Before that seating area was rebuilt in 2004, the Field House's north wall was a natural glancing point for spectators because it held the large scoreboard and message board. It also brought attention to the aging of the Field House, whose windows showed cracks and sandstone held the dirt of decades.
The windows have been replaced in recent years and the cleaned stone is a more natural shade, both of which make an impact inside and outside the new Camp Randall seating structure that has been built since UW played its final 2021 game last November.

UW did more than just use the Field House as a backdrop. A connection through an upper level of the new south end zone seating in the 1917 Club allows access to a balcony space inside the Field House. That gives the Field House a club space to overlook the court for the first time.

Options expanding

The $77.6 million project shows two ways UW is entering a new phase with events at Camp Randall. One is by offering a large amount of premium seating that includes an outdoor component.


General view of Camp Randall Stadium during the game between the Illinois Fighting Illini and Wisconsin Badgers on Oct. 23.
Jeff Hanisch / USA TODAY Sports

Most of the suite and club seating that existed at the stadium before this season was only indoors, so the fan experience was behind glass.

The other change is an expansion of the gatherings that Camp Randall can hold. UW officials have mentioned corporate events and weddings as being feasible in the new club spaces.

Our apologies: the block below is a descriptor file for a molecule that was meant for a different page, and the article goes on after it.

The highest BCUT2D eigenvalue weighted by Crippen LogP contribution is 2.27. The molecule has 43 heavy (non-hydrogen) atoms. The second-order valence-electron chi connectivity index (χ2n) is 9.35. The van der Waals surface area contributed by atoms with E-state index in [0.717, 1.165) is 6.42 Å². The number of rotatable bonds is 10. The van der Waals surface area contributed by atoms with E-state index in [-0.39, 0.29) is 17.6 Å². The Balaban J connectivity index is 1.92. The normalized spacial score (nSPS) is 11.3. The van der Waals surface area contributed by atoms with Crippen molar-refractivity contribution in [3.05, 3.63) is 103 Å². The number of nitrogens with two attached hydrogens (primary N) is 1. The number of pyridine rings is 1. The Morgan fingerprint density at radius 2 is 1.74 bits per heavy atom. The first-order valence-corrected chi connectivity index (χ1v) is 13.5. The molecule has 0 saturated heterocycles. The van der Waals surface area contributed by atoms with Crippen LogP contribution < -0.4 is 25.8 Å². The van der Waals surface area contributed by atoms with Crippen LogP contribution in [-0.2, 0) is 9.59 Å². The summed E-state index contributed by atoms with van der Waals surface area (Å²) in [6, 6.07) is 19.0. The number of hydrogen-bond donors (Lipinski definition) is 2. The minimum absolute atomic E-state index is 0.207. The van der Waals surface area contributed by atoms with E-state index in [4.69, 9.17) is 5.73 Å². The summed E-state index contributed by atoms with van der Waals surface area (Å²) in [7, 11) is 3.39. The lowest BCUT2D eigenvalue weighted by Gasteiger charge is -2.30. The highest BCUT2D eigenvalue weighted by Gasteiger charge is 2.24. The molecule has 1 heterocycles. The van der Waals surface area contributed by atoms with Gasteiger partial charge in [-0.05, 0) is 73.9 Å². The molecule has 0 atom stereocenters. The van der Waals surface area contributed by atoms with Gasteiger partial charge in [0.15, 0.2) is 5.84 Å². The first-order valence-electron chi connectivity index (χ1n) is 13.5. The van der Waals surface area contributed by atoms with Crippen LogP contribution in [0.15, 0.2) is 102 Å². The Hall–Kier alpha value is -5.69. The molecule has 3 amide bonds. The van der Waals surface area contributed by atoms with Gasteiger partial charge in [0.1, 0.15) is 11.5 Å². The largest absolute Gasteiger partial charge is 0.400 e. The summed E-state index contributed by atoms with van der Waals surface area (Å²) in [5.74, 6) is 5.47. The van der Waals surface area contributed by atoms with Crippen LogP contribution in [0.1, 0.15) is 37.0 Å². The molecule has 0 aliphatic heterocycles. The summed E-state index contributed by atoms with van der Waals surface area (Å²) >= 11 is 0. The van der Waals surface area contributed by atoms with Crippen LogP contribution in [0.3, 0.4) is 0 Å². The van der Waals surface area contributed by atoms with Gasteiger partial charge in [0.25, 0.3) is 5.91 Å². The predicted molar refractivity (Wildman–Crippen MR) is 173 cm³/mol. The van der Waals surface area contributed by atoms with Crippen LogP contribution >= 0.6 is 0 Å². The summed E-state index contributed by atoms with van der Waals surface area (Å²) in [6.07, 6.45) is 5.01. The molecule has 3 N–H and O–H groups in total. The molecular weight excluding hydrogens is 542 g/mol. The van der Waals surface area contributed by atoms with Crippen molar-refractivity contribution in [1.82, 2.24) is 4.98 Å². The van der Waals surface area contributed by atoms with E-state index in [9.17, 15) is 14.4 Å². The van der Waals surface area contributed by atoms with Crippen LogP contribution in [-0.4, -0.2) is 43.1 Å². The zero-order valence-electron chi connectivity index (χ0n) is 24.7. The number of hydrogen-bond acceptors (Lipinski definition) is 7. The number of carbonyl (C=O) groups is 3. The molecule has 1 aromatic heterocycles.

"Generally speaking, Camp Randall's use has been dominated by game day," athletic director Chris McIntosh said. "Obviously game day's not going to change; we think it'll be enhanced. But I think this is the start of a Camp Randall that is used far more than seven Saturdays a year. This project is a perfect way to kick that off.

"The programming and the flexibility that it provides allows us to do incredible open-air activation but in the winter and late fall, get in a climate-controlled environment but still benefit from all that Camp Randall can offer."

UW has been talking about renovating Camp Randall's south end zone seating since 2016, when it surveyed ticket buyers about their preferences for the space. Those interested mentioned more leg room and wider, padded seating as the top amenities they were looking for in new premium seating.

The report compiled by Legends in 2016 indicated that club and loge seats along the sidelines were by far the preference as opposed to those in the end zone.